20200216Problem Description A deepsea salvage company found out that there was a sunken ship in some deepsea area of the Pacific with a case of priceless treasure in it. The senior leaders concluded as followed: There may be some sea monsters, they may cause some distraction. The company had some most advanced intelligent underwater robots. They were equipped with enough weapons to kill the monster. After they research a map, they got information as follow (according to the Sample Input): S indicated the starting place. E indicated the place of the treasure case. D indicated the doors of the rooms in the ship. K indicated the keys which were needed while opening the doors. H indicated the stairs went up. L indicated the stairs went down. "#" indicated the walls which separated the rooms. Every lowercase in the map indicated a monster. The enclosed space formed by the doors and the walls was called a separated room. Entering a room needed a key K to open a door D. After that, the key could not be used any more, the door would be open for ever, and there would be no need to use the key. The total number of rooms in the ship was not exceeding 30, the total number of the monsters in the ship was not exceeding 26, and the number of the monsters in each room would not exceed 3. There was no monster in the rooms where S and E, H and L were in. The advanced intelligent underwater robot carried a machine gun whose cartridge clip capacity was 100 bullets and enough spare ammunition. It could reload the bullets if given a chance. The surface of its body was equipped with 100 components. If all the components were destroyed while fighting with the monster, the robot could not function any more and would sink into the sea for ever. If only a part of the components was destroyed, the robot could recover if given a chance.The robot could attack the monsters in two ways; one is feign attack, and the other fierce attack. The feign attack would cause 1 reduction of the monsters' life value, and the fierce attack would cause a certain amount of deduction of the monsters' life value according to the degree of the fierce attack. The robot had 10 kinds of fierce attack tactics at most. Every attack tactics differed in bullet consumption and the certain reduction of the monsters' life value. For example, a certain kind of attack tactics would consume 30 bullets, and reduce 35 life value of the monster. The life of the monster was so limited that when the injuries accumulated to a certain amount it would be killed. Suppose its life value was 100, and every attack would reduce a certain amount of life value. When robot enters the treasure vessel, it searches the rooms one by one. As soon as it encounters the monsters, it will attack the monsters immediately. By consuming a certain amount of ammunition, a certain amount of the life value of the monsters is reduced. And then, the monsters attack the robot and destroy a certain number of robot's parts. Then they attack each other alternately like this. However, each time the robot launches attack firstly. If there are two or more monsters, the robot must kill the first one before another attack, and the monsters won't help each other in the battle. The choice of the order of attack is decisive when a number of monsters are in a room, because it closely relates with the final result of this battle. The robot itself and machine guns it takes possess the capacity of restoration. The robot will reload 2 bullets when it launches an attack. In the same room, the robot will repair 10 damaged parts of the body surface and refilled cartridges after it kills a monster. The robot can't leave the room until all monsters are eradicated. At the time he leaves the room, 100 damaged parts are repaired and 100 cartridges are refilled again. It should be noted that, under no circumstances will the robot's parts and bullets of cartridges be more than 100. Now intelligent underwater robot has been put into the sea, gradually approaching the location of the treasure vessel. Whether it can eradicate deepsea monsters, and return the treasure box is the problem that you are supposed to resolve. Input There are several test cases. The first line of each case has 3 positive integers k, n and m (1 <= k <= 3, 1 <n, m <= 100), indicating that the deepsea shipwreck is of k floors, each floor is a maze composed by n rows and m columns. (The Sample Input map is seen as below). That is, the maze is composed by characters of n lines, and each line has m characters. The following line has an integer p (0 <= p <= 10), indicating that there are p kinds of fierce attack tactics for the robot. Then there are a lines and each line has two positive integers, indicating the consumption of the number of bullets and reduction of the life value of the monsters as a result of injury by the robot's tactics. Then there is an integer q (0 <= q <= 26) taking up one line to indicate that there are q monsters in the treasure vessel. The following are q lines, and each line has one positive integer, indicating the number of damaged parts of the robot by those q monsters for one attack. Monsters are expressed in lowercase letters which are formed as a sequential increase from latter "a" to the letter "z". For example, when q = 10, then the names of the monsters are a, b, c, d, e, f, g, h, i, j, then the 10 lines of positive integers are the number of destroyed parts of robot as the result of the attack of those 10 monsters. Finally, there are k * n lines, every n lines indicates a floor of the ship, each line has m characters. The K floors are given from high to low. Input is terminated by the end of the file. Output For Each test case, if it can arrive "E" place, then output "Yes", or output "No". Each output takes up one line. Sample Input 1 5 10 0 0 ＃＃＃＃＃＃＃＃＃＃ ＃Ｓ ＃Ｋ ＃ Ｅ＃ ＃ ＃Ｋ ＃ ＃ ＃ Ｄ Ｄ ＃ ＃＃＃＃＃＃＃＃＃＃ 3 5 10 1 1 10 3 1 2 3 ＃＃＃＃＃＃＃＃＃＃ ＃ ＃ａＫＫＫＫ＃ ＃ＬＫＤｃＫＫＫＫ＃ ＃＃＃＃ｂＫＫＫＫ＃ ＃＃＃＃＃＃＃＃＃＃ ＃＃＃＃＃＃＃＃＃＃ ＃ ＤＬ Ｋ＃ ＃Ｈ ＃＃＃＃＃＃＃ ＃ Ｄ Ｄ Ｅ＃ ＃＃＃＃＃＃＃＃＃＃ ＃＃＃＃＃＃＃＃＃＃ ＃ ＃ ＃ Ｈ ＃ ＃ Ｓ ＃ ＃＃＃＃＃＃＃＃＃＃ Sample Output No Yes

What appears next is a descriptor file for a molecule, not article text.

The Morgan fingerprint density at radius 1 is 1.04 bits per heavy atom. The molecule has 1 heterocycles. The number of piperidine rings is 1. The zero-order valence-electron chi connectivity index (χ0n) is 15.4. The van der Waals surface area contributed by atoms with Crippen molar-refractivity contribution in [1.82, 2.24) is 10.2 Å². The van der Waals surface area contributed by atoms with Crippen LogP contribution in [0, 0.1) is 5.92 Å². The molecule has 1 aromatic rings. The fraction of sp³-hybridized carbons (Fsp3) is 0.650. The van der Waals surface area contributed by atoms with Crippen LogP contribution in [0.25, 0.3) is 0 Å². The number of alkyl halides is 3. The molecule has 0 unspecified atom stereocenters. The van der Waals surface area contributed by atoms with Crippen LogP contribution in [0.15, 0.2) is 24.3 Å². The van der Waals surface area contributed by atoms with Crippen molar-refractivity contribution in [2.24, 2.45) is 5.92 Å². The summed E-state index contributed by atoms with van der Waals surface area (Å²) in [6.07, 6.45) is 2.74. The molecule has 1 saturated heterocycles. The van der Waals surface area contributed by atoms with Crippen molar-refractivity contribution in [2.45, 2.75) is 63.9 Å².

Treasure of the Chimp Island_course